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SciTech #ScienceSunday Digest - Week 13 of 2012
A Top 10 selection of the scientific and technological advances that I discovered this week. NEW FORMAT BASED ON FEEDBACK.

1. 3D Printing + Printed Electronics.
The merging of these - before now discreet - technology areas is sure to unleash a surge of technological innovation in the space. A joint development between Stratasys and Optomec marks the development of a hybrid 3D printed component for a UAV with imbedded printed electronics

2. The Inevitable Erosion of Public Privacy.
A surveillance / sousveillance system has been developed that is able to check any image of your face that is captured (at any time whether by mobile or fixed cameras) against a database of 36 million faces, in 1 second. Our future is one in which systems like these are the norm with APIs into systems like these enabling your mobile phone to upload image and video data and quickly have all faces contained therein checked against billions on store, with matches returned in seconds.

3. One Drug vs Many Cancers.
A single antibody has been found to be effective against a very wide range of different tumour types by coaxing the immune system to taget cancer cells that thwart it while this is great news, and extremely promising, this drug will not be a panacea and more advanced therapies will still be needed.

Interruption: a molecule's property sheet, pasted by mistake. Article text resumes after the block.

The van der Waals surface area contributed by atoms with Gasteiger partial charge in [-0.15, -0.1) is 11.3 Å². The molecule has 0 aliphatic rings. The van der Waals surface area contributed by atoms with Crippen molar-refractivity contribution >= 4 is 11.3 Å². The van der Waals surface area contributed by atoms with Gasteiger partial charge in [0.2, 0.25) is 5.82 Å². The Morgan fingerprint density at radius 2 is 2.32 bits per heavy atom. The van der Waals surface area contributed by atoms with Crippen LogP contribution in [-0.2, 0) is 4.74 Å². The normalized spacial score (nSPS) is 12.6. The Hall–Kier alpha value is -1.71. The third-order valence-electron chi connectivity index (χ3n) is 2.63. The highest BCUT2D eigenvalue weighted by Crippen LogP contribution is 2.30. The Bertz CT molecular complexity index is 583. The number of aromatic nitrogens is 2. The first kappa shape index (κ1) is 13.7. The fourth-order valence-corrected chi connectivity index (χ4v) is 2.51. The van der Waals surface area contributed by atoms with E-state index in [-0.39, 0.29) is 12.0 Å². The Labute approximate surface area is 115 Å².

4. Metamaterials That Route Heat!
This is groundbreaking. The development of metamaterials that can efficiently route heat suggests avenues for developing an “invisibility cloak” for heat that could shield some areas from excess heat or channel heat into concentrated regions - pretty fantastic applications for electronics, computers, thermoelectrics, and waste heat management.

5. Tissue Engineering & Production Being Automated.
One more step on the road to factory production of human parts with infrastructure and automation that enables more efficient, faster, and cheaper creation of human tissues for research and medical applications. Skin for now. Hearts and everything else down the track.

6. A New Neuromorphic Chip with Artificial Synapses.
This CMOS chip was developed with a combination of crossbar memory array and memristor elements to create a circuit of artificial neurons and synapses. The team behind the advance has plans to scale these chips to millions of neurons and billions of synapses and beyond; advanced neuromorphic chips like these will be a crucial component in developing truly intelligent machines